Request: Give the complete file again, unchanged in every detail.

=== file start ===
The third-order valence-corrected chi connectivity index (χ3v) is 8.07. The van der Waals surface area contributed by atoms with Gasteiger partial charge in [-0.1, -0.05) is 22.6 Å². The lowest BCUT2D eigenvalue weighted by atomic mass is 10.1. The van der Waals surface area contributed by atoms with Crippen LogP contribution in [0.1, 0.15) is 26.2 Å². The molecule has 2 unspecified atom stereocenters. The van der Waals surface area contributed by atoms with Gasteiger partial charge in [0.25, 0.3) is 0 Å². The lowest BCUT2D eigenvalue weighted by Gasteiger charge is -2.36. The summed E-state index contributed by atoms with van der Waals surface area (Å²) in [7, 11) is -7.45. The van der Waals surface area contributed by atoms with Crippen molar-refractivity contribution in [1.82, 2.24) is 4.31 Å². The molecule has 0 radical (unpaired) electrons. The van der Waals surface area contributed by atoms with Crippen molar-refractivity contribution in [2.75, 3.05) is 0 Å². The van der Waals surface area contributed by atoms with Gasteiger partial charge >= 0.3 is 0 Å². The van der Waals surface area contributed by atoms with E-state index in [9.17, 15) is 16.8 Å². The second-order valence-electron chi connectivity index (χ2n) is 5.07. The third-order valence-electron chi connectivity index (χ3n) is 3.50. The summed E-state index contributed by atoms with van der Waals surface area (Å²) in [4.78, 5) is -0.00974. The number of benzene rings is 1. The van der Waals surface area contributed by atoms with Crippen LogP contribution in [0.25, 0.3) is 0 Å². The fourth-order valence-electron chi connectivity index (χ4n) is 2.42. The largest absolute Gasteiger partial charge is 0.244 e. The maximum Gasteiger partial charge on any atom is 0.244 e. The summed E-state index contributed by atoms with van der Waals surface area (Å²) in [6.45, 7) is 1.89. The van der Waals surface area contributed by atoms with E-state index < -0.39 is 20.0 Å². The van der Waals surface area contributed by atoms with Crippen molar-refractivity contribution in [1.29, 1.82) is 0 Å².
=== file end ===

The third-order valence-corrected chi connectivity index (χ3v) is 8.07. The van der Waals surface area contributed by atoms with Gasteiger partial charge in [-0.1, -0.05) is 22.6 Å². The lowest BCUT2D eigenvalue weighted by atomic mass is 10.1. The van der Waals surface area contributed by atoms with Crippen LogP contribution in [0.1, 0.15) is 26.2 Å². The molecule has 2 unspecified atom stereocenters. The van der Waals surface area contributed by atoms with Gasteiger partial charge in [0.25, 0.3) is 0 Å². The lowest BCUT2D eigenvalue weighted by Gasteiger charge is -2.36. The summed E-state index contributed by atoms with van der Waals surface area (Å²) in [7, 11) is -7.45. The van der Waals surface area contributed by atoms with Crippen molar-refractivity contribution in [1.82, 2.24) is 4.31 Å². The molecule has 0 radical (unpaired) electrons. The van der Waals surface area contributed by atoms with Crippen molar-refractivity contribution in [2.75, 3.05) is 0 Å². The van der Waals surface area contributed by atoms with Gasteiger partial charge >= 0.3 is 0 Å². The van der Waals surface area contributed by atoms with E-state index in [9.17, 15) is 16.8 Å². The second-order valence-electron chi connectivity index (χ2n) is 5.07. The third-order valence-electron chi connectivity index (χ3n) is 3.50. The summed E-state index contributed by atoms with van der Waals surface area (Å²) in [4.78, 5) is -0.00974. The number of benzene rings is 1. The van der Waals surface area contributed by atoms with Crippen LogP contribution in [0.25, 0.3) is 0 Å². The fourth-order valence-electron chi connectivity index (χ4n) is 2.42. The largest absolute Gasteiger partial charge is 0.244 e. The maximum Gasteiger partial charge on any atom is 0.244 e. The summed E-state index contributed by atoms with van der Waals surface area (Å²) in [6.45, 7) is 1.89. The van der Waals surface area contributed by atoms with E-state index < -0.39 is 20.0 Å². The van der Waals surface area contributed by atoms with Crippen molar-refractivity contribution in [1.29, 1.82) is 0 Å².